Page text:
Before I took to small-boat cruising in 1980, I did a lot of backpacking and was acutely aware of the weight of everything I had to carry. The longer I planned to stay out on the trail, the more food I needed to pack and the lighter it had to be. Ready-made backpacking meals in the ’70s were expensive and not very interesting, which is putting it mildly for TVP (textured vegetable protein), then a popular camp staple.
Fortunately, I could instead carry real food, thanks to the dehydrator my mother used to preserve some of the fruit and vegetables we grew in our backyard garden. For backpacking, I dried a lot of fruit, especially bananas, and my mother’s black-bean soup, which instantly came back to life with a bit of hot water.
For cruising, the boat takes the load off my back, so I’m not concerned about the weight of the food I carry aboard, but there are many soft foods such as tomatoes, bananas, and strawberries, that don’t travel well even when packed in rigid containers to protect them. Those containers take up a lot of space, even when they’re empty, while resealable plastic bags filled with dehydrated food require minimal space and take up progressively less room as the contents are consumed.
To dry foods that are largely liquid—soups, salsa, and pasta sauce—spread them on a sheet of parchment baking paper placed on the dehydrator’s racks. Metal cans and glass jars can be left at home and the dried contents consumed over the course of several days without requiring refrigeration. For the sake of the environment, use compostable unbleached parchment paper. The paper can be used repeatedly, so one roll will last for a long time. It doesn’t transfer flavors from one drying to the next, so you don’t need to keep track of what each sheet was used for.
Parchment paper works for rice and quinoa, too. When those grains have been cooked and dehydrated at home, they require shorter cooking times and use less camp stove fuel when reconstituted during a cruise. To rehydrate rice, for example, bring 1 cup of water to a boil, add 2/3 cup dehydrated rice, turn the stove off, and let the pot sit, covered, for 10 to 15 minutes while the rice absorbs the water. You can turn the stove on for a short while before eating to heat the rice to your preference.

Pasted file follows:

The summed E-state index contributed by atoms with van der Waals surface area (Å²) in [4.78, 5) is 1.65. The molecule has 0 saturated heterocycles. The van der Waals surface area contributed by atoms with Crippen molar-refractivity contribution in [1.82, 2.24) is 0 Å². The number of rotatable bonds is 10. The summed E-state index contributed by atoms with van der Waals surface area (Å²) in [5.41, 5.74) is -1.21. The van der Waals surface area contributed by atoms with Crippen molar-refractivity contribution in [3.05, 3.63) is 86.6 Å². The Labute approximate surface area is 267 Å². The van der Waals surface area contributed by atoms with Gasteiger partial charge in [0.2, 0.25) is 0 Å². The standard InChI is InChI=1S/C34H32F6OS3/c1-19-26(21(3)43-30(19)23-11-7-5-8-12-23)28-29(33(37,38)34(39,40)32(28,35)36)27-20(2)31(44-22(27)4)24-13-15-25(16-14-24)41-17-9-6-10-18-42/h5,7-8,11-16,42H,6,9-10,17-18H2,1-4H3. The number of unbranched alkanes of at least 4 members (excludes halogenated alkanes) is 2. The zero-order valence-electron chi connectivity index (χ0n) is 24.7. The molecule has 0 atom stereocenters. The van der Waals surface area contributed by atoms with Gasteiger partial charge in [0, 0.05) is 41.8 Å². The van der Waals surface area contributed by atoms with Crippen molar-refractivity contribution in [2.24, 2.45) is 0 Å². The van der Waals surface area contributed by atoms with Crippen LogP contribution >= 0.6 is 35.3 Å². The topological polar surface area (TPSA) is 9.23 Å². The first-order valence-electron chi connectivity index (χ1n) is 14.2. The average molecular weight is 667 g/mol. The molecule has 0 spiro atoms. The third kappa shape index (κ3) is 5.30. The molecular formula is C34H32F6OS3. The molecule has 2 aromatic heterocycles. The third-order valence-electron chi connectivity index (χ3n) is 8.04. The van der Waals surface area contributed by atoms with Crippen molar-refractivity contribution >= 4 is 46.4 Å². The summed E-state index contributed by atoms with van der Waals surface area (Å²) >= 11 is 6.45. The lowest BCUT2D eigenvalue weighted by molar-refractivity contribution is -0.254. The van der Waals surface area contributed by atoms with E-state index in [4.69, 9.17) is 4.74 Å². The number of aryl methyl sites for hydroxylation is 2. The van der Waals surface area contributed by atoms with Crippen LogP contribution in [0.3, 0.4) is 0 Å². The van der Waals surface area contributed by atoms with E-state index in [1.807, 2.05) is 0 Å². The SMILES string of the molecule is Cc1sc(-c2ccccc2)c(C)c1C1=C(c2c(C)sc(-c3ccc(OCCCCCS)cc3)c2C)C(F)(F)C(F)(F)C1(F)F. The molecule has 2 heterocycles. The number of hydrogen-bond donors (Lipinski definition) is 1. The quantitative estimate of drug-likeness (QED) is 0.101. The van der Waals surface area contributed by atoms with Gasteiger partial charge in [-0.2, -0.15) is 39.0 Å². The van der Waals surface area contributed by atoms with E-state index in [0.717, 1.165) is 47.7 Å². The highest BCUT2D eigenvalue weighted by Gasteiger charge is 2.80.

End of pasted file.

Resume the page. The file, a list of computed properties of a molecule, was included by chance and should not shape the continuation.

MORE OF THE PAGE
Some foods can be quite sticky and difficult to remove from the dehydrator’s trays. Watermelon, which becomes a delicious taffy-like candy when dehydrated, adheres to steel racks. A stiff-bristled fingernail brush (never used for fingernails) can push food off from the back side of the rack. Parchment paper can slow the drying a bit, but it makes it easier to remove sticky food.
Dehydrators can also be used for meat—whether beef, chicken or fish—but in the form of jerky. I haven’t yet explored that possibility. There are many books devoted to dehydrating, with instructions and recipes for making different kinds of jerky and drying foods of all kinds.
There are many makes and models of food dehydrators on the market with prices starting as low as $35. The less expensive ones are made of plastic, with many using BPA-free materials for the food trays. I prefer a stainless-steel type for durability and to minimize my use of plastics. The Cosori 267 I bought has a digital control panel for setting the temperature from 95 to 165 degrees F, and the time up to 48 hours. It has an automatic shut-off to prevent the unit from overheating.
A bonus to dehydrating foods during the cooler months: the dehydrator produces heat, and rather than let that go to waste, I keep it in my study rather than in the kitchen. When I’m at work at my desk, the dehydrator can take the chill off the room, and I don’t need to use a space heater. The only sound is the rush of air moving through the unit, a pleasant whisper of white noise that is not at all distracting.
Dehydrating food will add some time to your preparations for a cruise, but it’s well worth the effort. Some foods, like black-bean soup, are every bit as good when reconstituted and others, like watermelon, are transformed and intensified by dehydrating. And you can save food that might otherwise go to waste languishing in the kitchen.
Drying food has a long history, and the possibilities are virtually endless. Turning banana bread into biscotti was a delightful discovery; I’ll do that often, whether I take the biscotti cruising or enjoy it at home.
Christopher Cunningham is the editor of Small Boats Monthly.
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